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US Agencies OK Resumption of J&J COVID Vaccine Use Despite Clot Risk

FILE - Boxes of the Johnson & Johnson COVID-19 vaccine are seen at the McKesson Corp., amid the coronavirus disease outbreak, in Shepherdsville, Ky., March 1, 2021.

U.S. health officials on Friday ended an 11-day pause on COVID-19 vaccinations using Johnson & Johnson's one-dose shot, after scientific advisers decided its benefits outweighed the risk of rare blood clots.

The government found 15 vaccine recipients who had developed the clots, out of nearly 8 million people given the J&J shot. All were women, most under age 50. Three died; seven are still in hospitals.

In the end, however, the Food and Drug Administration and Centers for Disease Control and Prevention decided that J&J's vaccine was a key to fighting the pandemic, and that the clot risk could be addressed with warnings to help younger women decide which shot to choose.

The Advisory Committee on Immunization Practices' meeting on Friday followed an emergency meeting last week, the day after the announcement of the pause. At that time, members of the panel said they had too little time to make a recommendation.

On Friday, members voted 10-4 for the resumption of the use of the vaccine. The panel debated imposing age restrictions on the vaccine but decided against it.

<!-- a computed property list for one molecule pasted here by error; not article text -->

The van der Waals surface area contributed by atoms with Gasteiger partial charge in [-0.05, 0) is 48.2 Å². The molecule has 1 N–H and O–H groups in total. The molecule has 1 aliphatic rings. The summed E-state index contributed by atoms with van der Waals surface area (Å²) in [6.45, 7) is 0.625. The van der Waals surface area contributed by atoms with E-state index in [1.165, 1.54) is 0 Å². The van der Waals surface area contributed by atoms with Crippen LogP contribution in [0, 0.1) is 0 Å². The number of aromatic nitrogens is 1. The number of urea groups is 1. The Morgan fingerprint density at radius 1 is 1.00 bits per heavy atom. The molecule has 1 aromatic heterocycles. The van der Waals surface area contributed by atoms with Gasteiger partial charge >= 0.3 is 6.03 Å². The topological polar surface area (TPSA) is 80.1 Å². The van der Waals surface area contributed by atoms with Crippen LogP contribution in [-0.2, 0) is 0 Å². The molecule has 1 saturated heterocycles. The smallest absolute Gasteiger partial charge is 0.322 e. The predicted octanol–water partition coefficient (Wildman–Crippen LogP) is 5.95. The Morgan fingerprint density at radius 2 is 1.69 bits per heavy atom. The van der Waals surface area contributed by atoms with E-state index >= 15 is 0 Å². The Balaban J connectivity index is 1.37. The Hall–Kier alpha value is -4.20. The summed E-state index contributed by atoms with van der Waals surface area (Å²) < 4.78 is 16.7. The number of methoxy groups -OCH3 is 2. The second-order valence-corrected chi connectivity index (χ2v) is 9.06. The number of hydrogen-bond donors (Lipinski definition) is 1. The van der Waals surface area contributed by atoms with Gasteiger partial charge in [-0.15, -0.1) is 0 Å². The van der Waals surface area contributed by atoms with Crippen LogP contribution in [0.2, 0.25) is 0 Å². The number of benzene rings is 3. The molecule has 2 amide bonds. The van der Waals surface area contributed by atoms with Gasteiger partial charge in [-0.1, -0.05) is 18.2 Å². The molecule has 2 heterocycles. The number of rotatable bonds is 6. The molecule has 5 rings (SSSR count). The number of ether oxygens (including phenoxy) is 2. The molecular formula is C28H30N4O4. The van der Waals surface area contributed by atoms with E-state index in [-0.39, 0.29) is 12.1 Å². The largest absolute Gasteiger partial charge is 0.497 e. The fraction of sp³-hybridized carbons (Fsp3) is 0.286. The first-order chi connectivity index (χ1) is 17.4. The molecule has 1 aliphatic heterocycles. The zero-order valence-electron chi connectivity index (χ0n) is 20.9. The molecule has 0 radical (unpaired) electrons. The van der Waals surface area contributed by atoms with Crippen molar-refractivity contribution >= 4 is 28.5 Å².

On April 13, the CDC, in a joint statement with the FDA, recommended pausing use of the vaccine “out of an abundance of caution” to give experts an opportunity to examine six cases of blood clots and to see if any additional cases were found.

CDC officials later said that “a handful” of other cases were being investigated and that they were encouraged by the relatively small number of them.

Earlier this week, Europe’s drug watchdog group, the European Medicines Agency, said that while it found a possible link between the Johnson & Johnson vaccine and the rare blood clots, the vaccine’s benefits outweighed its risks.

It said it would recommend its use with an additional warning included in the information about the vaccine.

European regulators already had uncovered similar rare blood clots among recipients of another COVID-19 vaccine, from AstraZeneca. The AstraZeneca and Johnson & Johnson vaccines, while not identical, are made with similar technology.